Hiking by Numbers (live from Hot Springs, NC!)
“What time is it?” Perhaps the most inane question on the Trail. “Judging by the position of the sun,” I begin, wetting my grubby pointer finger between my sun burnt lips and using it to test the direction of the wind, “and the upward whip of the wind… it must be day time.” What more does a hiker need to know?
I don’t wear a watch while hiking. I had one up until the hot springs at Deep Creek on the Pacific Crest Trail last year and used it to calculate roughly how far I’d gone. I’ve heard it refered to as navigating by time and it goes a little something like this: “Well, if I’m going 2.5 miles an hour, which I’m probably not, and I started at 8:30am… then how is it possible that it’s only 10am and how the hell is everyone else hiking so freakin’ fast!?”
It was in those hot springs that my “waterproof” watch met its end, and as I hear the shuffling of hiker trash outside the hostel today in the small town of Hot Springs, North Carolina, the questions about the time, how many miles to the next shelter, how many thousand feet we have to ascend – I feel free. I don’t need to know what the temperature is to know that I don’t want to hike out in the heat of the day today, and I don’t need to know how many miles to the next shelter there are because it’s a beautiful day to camp.
There are times when hiking by numbers are important, but fortunately for me, most other hikers still have their watches. I have really been enjoying taking it easy, letting the sun be my alarm clock and the sunset be my bedtime story.
In any case, here is an update on my hike:
I have been hiking more or less on my own, but with about 50 of my closest friends. It rained for a week straight before I arrived at the Great Smoky Mountains which begin at Fontana Dam, from where I posted about my awesome ass boots. I spent that night in a shelter called the Fontana Hilton because of its size. There were many hikers raging there that night as a general store is a mere 2 mile hitch from the shelter, but I partied in my own way: with ice cream. I got a little shit for buying as many ice cream bars as I did and then eating them all myself, but – but, but… it was so worth it.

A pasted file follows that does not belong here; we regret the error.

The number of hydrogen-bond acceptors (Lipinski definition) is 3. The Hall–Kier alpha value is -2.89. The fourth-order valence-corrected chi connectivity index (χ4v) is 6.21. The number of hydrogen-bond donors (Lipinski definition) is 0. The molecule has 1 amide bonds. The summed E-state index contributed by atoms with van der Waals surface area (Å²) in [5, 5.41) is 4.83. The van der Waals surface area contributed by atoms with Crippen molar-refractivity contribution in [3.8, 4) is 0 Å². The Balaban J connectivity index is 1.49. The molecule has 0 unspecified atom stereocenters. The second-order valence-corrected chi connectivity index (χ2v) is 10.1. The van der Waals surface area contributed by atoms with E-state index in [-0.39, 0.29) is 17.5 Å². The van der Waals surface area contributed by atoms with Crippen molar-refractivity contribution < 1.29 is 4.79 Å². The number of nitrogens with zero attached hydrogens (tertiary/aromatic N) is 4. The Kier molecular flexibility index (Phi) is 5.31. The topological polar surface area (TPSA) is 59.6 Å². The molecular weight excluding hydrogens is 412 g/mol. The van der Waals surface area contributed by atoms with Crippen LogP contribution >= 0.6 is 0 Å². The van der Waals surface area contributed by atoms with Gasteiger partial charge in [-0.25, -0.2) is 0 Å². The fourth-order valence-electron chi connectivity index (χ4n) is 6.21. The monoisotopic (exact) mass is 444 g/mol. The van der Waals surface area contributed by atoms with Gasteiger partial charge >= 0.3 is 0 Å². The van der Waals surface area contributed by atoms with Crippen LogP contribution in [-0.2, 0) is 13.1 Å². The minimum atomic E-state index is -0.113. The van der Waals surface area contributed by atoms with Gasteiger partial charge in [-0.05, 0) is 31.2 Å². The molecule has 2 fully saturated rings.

The next morning my friend Quiet Diet and I walked passed the 6th largest dam in the nation, Fontana Dam, and climbed into the Smokies in a muggy haze. I didn’t remember how painfully rugged the first half of the Smokies were. Fortunately, it allowed me to catch China Rock, who I knew from the PCT. We all went into Gatlinburg, Tennessee and had a couple beers (my tolerance ain’t what it used to be), and caught up. I hadn’t taken a zero day in the 3 weeks I’d been on the Trail, so I decided it was time. It was so very needed. We hitched back to the Trail with a retired couple the next day and ascended Clingman’s Dome, the highest point on the Appalachian Trail. It was completely socked in the fog, but I kinda remembered it from 4 years ago, so I was able to give a rough description of what my friends were missing: trees and mountains and shit.
The second half of the Smokies was far smoother than the first and the weather has been generally clear since then. We ran into some amazing trail magic at Brown Gap, just before one of my favorite places on the AT – Max Patch. So we loaded up on cheeseburgers and got all jacked up on Mountain Dew and hit the summit from a sunny burny nap amidst a slew of day hikers. There are so many people on the Trail this year, doing sections, thrus, or day hikes. So. Many. People. But it’s alright because we share the common love of nature, so I can get down with it. I’m also gaining the ability to sleep through anything, so that’s good. ?
Today the plan is to hike out of Hot Springs a few miles. Once again, I have resupplied as if I have 4 stomachs and am therefore not looking to carry my weight too far this evening. I stayed at Elmer’s Historic Sunnybank Inn last night where we had a big family style dinner. 5 courses. But who’s counting?
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